This situation doesn’t present an easy choice, however. If you are making fashion jewelry, the less expensive strand might be the best choice. Fashion jewelry is not worn for a long time. It is not an investment. It is a look. These beads are less expensive. In this context, the flaws, in this case, may not be so much as a flaw, as more a variation. The variations might enhance the fashion piece, adding a sense of fun, surprise and funkiness. The poorly drilled holes might mean that these beads will crack and break from wear, but given that fashion jewelry is not worn for a long time, this is a non-issue.
If you are making a more investment quality piece, the more expensive garnet beads might be the better choice. They have more value, resulting from the higher quality. The consistency in quality results in a more classic, timeless look. These beads will last a long time. Here, the inconsistencies in the less expensive strand of beads definitely would be viewed as flaws, not variations.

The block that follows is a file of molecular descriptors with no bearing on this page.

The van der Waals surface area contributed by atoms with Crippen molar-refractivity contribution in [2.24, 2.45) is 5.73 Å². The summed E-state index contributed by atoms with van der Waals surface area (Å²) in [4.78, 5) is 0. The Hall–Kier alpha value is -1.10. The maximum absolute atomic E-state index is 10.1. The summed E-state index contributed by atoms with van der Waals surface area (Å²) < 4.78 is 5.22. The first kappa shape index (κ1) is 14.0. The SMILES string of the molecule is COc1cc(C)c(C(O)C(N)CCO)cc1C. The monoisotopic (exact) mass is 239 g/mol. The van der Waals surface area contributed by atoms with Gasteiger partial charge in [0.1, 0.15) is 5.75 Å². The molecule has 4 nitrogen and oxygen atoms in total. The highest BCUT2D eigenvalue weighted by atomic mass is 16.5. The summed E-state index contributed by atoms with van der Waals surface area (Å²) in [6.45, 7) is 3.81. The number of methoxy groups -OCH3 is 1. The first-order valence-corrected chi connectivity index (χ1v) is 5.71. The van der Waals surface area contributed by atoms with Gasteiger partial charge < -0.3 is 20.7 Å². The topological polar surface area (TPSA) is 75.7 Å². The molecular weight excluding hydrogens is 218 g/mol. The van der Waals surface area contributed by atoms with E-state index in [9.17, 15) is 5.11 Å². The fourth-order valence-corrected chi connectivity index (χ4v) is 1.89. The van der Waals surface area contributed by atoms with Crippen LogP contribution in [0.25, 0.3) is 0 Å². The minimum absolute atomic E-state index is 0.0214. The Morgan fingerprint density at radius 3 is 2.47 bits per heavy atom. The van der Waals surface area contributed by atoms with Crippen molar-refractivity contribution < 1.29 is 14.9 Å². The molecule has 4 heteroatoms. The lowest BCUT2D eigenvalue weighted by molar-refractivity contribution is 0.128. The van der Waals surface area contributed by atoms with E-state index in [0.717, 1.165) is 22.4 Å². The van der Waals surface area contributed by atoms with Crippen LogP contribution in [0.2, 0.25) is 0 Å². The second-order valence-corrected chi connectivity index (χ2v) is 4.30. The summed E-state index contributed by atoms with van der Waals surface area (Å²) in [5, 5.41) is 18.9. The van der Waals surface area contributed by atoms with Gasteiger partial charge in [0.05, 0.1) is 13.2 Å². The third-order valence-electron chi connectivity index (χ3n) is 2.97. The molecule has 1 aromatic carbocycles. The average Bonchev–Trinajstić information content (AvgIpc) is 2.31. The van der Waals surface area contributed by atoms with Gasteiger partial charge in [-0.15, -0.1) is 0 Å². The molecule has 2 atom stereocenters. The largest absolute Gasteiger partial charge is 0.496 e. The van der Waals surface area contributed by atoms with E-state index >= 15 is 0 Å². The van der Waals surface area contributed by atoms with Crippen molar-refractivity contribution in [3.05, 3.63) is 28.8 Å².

Types of Materials
One of the most fundamental and practical aspects of jewelry design is the importance of the materials. The choices jewelry designers make when selecting materials influence the form, content and movement of their pieces. Every material brings something special to the creative process and the finished jewelry pieces. The material influences, not only the designer, but the wearer and viewer themselves, how they perceive it, the values they place on it, and the extent they desire it.
The types of materials jewelry designers might choose are only limited by the imagination of the designer, and that designer’s budget. I have compiled a short listing of the more prevalent materials used in jewelry design. I distinguish those materials called